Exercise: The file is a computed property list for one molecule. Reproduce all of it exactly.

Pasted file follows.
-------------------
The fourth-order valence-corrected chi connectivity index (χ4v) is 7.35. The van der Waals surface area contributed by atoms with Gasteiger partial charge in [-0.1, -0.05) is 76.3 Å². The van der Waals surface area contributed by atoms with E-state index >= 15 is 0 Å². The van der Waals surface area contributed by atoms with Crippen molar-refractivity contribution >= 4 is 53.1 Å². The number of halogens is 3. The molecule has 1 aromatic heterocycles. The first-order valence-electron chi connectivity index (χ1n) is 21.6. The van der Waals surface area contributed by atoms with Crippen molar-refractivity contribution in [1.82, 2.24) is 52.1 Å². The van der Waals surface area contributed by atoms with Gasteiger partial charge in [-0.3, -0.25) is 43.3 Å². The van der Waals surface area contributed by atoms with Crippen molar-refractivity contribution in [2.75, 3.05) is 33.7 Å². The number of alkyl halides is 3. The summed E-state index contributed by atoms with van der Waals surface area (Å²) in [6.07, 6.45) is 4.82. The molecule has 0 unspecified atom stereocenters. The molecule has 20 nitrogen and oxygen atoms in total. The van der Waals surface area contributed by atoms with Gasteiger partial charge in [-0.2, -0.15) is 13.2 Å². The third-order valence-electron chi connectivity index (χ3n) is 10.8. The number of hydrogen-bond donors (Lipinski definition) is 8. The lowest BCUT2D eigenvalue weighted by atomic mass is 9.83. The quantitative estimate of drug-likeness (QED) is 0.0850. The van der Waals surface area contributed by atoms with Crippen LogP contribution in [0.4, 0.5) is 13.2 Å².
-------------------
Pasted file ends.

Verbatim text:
The fourth-order valence-corrected chi connectivity index (χ4v) is 7.35. The van der Waals surface area contributed by atoms with Gasteiger partial charge in [-0.1, -0.05) is 76.3 Å². The van der Waals surface area contributed by atoms with E-state index >= 15 is 0 Å². The van der Waals surface area contributed by atoms with Crippen molar-refractivity contribution >= 4 is 53.1 Å². The number of halogens is 3. The molecule has 1 aromatic heterocycles. The first-order valence-electron chi connectivity index (χ1n) is 21.6. The van der Waals surface area contributed by atoms with Crippen molar-refractivity contribution in [1.82, 2.24) is 52.1 Å². The van der Waals surface area contributed by atoms with Gasteiger partial charge in [-0.3, -0.25) is 43.3 Å². The van der Waals surface area contributed by atoms with Crippen molar-refractivity contribution in [2.75, 3.05) is 33.7 Å². The number of alkyl halides is 3. The summed E-state index contributed by atoms with van der Waals surface area (Å²) in [6.07, 6.45) is 4.82. The molecule has 0 unspecified atom stereocenters. The molecule has 20 nitrogen and oxygen atoms in total. The van der Waals surface area contributed by atoms with Gasteiger partial charge in [-0.2, -0.15) is 13.2 Å². The third-order valence-electron chi connectivity index (χ3n) is 10.8. The number of hydrogen-bond donors (Lipinski definition) is 8. The lowest BCUT2D eigenvalue weighted by atomic mass is 9.83. The quantitative estimate of drug-likeness (QED) is 0.0850. The van der Waals surface area contributed by atoms with Crippen LogP contribution in [0.4, 0.5) is 13.2 Å².